Speaking at the 2014 Ocean Sciences Meeting in Honolulu, Hawaii, researchers announced that small pockets of oil originating from the 1989 Exxon Valdez spill could still be found along Alaska's coast.
For those unaware, the 1989 Exxon Valdez oil spill translated into about 11 million gallons (roughly 40 million liters) of oil being dumped in Prince William Sound in the Gulf of Alaska.
The incident used to be referred to as the largest spill in the history of the United States, but it lost its “crown” in 2010 to the Deepwater Horizon disaster which leaked 200 million gallons (750 million liters) of oil in the Gulf of Mexico.
The oil pockets from the Exxon Valdez spill that scientists claim to have recently stumbled upon in Alaska sit along the Shelikof Strait coastline.
This region is located southwest and at a distance of several hundred kilometers from the site of the spill, specialists explain on the official website for the American Geophysical Union.
They further detail that the 25-year-old oil that they discovered in said area is currently hidden behind boulders. All things considered, this is probably why its chemical makeup has not changed all that much since the spill until present day.
Thus, researchers theorize that, thanks to the rocks concealing it, the oil has remained safe from weather conditions and other environmental elements that would have probably caused it to break down.
“To have oil there after 25 years is remarkable. We have these marked boulders whose movement we've been studying for more than 18 years. The oil itself has hardly weathered and is similar to 11-day-old oil,” Gail Irvine of the U.S. Geological Survey's Alaska Science Center says.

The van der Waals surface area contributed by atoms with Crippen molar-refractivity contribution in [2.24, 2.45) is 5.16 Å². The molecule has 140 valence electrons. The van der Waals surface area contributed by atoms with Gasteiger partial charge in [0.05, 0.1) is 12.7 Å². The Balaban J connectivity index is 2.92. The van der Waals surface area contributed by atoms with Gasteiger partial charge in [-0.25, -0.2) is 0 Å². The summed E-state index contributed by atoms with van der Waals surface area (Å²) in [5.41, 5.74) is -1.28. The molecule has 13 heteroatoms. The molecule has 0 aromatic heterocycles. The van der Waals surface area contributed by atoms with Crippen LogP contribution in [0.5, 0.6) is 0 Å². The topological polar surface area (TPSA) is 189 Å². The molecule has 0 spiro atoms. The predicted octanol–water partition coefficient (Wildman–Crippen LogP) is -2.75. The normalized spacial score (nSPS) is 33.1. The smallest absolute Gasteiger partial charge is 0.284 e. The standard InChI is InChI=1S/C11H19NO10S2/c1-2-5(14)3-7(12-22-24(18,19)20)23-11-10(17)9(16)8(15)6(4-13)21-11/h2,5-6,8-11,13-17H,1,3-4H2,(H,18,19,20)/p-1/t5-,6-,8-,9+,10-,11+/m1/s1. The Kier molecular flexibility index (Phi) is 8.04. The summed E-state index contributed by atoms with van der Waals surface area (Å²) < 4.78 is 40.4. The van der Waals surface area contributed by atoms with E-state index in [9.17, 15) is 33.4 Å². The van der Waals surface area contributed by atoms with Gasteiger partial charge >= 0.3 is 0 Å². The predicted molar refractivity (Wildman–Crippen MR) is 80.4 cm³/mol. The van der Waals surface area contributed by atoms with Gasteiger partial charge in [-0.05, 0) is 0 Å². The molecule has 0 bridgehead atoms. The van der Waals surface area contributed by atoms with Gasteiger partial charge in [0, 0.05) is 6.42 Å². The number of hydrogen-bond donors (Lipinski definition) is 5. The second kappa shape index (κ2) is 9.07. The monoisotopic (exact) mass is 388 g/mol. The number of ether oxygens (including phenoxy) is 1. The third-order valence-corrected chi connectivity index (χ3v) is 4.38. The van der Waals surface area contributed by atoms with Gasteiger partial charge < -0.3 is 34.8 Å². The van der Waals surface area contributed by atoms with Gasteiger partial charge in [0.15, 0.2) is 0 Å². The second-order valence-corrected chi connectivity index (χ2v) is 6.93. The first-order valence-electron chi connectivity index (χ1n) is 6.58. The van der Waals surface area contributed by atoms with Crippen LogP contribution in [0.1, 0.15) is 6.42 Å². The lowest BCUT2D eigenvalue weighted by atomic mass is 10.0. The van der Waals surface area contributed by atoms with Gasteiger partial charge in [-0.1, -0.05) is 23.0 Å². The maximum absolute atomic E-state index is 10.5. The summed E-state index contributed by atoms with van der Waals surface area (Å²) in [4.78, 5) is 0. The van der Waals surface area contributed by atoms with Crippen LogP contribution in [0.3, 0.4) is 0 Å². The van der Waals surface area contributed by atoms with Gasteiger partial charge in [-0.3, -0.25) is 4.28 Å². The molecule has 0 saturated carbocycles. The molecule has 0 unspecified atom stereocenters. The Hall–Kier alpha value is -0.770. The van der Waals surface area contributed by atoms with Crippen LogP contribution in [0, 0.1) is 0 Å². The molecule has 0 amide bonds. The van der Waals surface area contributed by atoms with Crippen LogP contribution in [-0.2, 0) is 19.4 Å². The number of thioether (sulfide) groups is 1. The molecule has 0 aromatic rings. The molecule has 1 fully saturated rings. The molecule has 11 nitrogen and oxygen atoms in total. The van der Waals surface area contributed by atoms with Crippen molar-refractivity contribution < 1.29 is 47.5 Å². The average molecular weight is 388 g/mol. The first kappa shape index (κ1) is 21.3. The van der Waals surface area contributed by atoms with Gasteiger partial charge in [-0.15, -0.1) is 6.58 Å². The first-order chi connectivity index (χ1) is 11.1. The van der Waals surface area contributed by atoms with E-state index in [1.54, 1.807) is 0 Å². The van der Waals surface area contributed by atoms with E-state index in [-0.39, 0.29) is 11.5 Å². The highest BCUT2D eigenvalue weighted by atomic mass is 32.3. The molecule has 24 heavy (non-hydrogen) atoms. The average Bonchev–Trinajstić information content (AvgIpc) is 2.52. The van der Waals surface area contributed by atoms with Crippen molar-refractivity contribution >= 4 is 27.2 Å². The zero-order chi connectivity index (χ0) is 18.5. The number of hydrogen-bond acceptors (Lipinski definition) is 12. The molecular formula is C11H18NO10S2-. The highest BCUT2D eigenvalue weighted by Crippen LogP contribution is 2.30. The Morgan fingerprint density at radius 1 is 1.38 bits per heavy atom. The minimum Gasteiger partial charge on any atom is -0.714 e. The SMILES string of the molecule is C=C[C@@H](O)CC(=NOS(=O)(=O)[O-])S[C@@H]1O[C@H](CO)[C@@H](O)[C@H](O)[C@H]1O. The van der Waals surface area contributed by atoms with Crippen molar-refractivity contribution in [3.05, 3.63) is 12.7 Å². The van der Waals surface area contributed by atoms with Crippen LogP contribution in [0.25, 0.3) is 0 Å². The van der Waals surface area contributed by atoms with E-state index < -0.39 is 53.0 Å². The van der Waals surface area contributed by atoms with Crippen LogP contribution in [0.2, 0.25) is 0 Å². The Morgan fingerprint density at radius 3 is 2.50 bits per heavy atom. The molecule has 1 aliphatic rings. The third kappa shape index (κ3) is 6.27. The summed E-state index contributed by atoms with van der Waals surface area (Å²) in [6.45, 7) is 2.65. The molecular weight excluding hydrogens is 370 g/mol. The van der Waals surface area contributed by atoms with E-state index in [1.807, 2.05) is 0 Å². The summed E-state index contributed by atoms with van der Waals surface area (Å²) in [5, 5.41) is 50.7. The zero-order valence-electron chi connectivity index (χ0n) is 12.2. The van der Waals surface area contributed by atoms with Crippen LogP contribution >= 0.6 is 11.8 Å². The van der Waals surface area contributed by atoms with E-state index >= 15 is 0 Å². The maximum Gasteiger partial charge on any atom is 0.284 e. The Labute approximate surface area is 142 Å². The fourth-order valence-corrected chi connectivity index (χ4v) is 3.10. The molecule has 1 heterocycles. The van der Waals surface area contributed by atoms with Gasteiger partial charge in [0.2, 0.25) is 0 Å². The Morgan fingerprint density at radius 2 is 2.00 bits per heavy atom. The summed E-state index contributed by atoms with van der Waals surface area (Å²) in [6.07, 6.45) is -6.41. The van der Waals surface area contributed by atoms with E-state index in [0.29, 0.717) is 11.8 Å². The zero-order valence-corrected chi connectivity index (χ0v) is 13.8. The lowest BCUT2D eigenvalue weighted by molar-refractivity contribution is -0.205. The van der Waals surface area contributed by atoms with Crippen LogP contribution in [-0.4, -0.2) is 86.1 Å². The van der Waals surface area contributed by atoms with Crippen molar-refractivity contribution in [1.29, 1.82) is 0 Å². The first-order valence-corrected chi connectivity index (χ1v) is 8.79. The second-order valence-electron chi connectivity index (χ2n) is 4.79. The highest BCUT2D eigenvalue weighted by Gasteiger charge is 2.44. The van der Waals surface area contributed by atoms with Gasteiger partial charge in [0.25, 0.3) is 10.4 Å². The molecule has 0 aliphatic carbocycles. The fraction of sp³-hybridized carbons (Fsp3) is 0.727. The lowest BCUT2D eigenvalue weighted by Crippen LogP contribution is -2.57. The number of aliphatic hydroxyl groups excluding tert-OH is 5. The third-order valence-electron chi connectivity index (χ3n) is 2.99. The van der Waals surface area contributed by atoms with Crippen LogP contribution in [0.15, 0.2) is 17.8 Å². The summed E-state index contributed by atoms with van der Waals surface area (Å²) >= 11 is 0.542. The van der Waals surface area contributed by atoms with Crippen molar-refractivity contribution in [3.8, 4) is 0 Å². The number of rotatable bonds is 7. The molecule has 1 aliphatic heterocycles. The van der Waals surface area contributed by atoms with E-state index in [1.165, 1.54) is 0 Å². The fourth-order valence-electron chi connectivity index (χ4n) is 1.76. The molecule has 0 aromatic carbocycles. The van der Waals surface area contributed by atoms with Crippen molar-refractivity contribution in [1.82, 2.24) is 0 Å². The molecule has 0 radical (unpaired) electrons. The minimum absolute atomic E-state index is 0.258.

These remnants of the 1989 Exxon Valdez spill were discovered during an investigation into how oil behaves and persists after working its way into the environment one way or another.
In order to determine that the newly discovered oil pockets do in fact originate from said spill, scientists looked at a series of particularities of their chemical makeup.
Due to the fact that oil extracted from different regions has a very specific makeup, specialists were able to use the pockets' so-called chemical fingerprints to pin down their source.
Commenting on the discovery of these 25-year-old oil pockets along the Shelikof Strait coastline, researcher Christopher Reddy with the Woods Hole Oceanographic Institution in Massachusetts stated as follows:
“One lesson is that if you are responsible for cleaning up a spill, you want to be proactive about cleanup behind the boulders.”